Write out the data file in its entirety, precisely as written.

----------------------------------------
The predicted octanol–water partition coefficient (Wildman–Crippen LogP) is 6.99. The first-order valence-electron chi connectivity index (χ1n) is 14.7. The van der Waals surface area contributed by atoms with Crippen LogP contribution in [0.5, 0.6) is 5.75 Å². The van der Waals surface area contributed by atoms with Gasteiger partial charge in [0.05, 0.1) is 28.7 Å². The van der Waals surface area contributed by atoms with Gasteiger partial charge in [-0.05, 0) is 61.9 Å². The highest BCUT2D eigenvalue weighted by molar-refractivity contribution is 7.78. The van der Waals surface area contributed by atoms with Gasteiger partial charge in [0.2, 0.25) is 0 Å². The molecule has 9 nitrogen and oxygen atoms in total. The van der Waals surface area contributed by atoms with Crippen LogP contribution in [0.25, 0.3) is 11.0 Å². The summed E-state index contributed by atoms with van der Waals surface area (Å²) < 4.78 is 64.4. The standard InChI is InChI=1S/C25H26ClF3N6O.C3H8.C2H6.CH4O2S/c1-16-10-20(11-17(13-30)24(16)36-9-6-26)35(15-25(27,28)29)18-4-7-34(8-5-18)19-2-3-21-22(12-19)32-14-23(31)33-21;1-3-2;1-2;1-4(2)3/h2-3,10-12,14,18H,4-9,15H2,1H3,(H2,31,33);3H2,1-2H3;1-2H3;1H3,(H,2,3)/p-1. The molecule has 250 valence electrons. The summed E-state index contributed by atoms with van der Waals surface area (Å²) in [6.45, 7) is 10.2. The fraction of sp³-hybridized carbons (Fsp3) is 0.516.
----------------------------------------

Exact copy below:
The predicted octanol–water partition coefficient (Wildman–Crippen LogP) is 6.99. The first-order valence-electron chi connectivity index (χ1n) is 14.7. The van der Waals surface area contributed by atoms with Crippen LogP contribution in [0.5, 0.6) is 5.75 Å². The van der Waals surface area contributed by atoms with Gasteiger partial charge in [0.05, 0.1) is 28.7 Å². The van der Waals surface area contributed by atoms with Gasteiger partial charge in [-0.05, 0) is 61.9 Å². The highest BCUT2D eigenvalue weighted by molar-refractivity contribution is 7.78. The van der Waals surface area contributed by atoms with Gasteiger partial charge in [0.2, 0.25) is 0 Å². The molecule has 9 nitrogen and oxygen atoms in total. The van der Waals surface area contributed by atoms with Crippen LogP contribution in [0.25, 0.3) is 11.0 Å². The summed E-state index contributed by atoms with van der Waals surface area (Å²) < 4.78 is 64.4. The standard InChI is InChI=1S/C25H26ClF3N6O.C3H8.C2H6.CH4O2S/c1-16-10-20(11-17(13-30)24(16)36-9-6-26)35(15-25(27,28)29)18-4-7-34(8-5-18)19-2-3-21-22(12-19)32-14-23(31)33-21;1-3-2;1-2;1-4(2)3/h2-3,10-12,14,18H,4-9,15H2,1H3,(H2,31,33);3H2,1-2H3;1-2H3;1H3,(H,2,3)/p-1. The molecule has 250 valence electrons. The summed E-state index contributed by atoms with van der Waals surface area (Å²) in [6.45, 7) is 10.2. The fraction of sp³-hybridized carbons (Fsp3) is 0.516.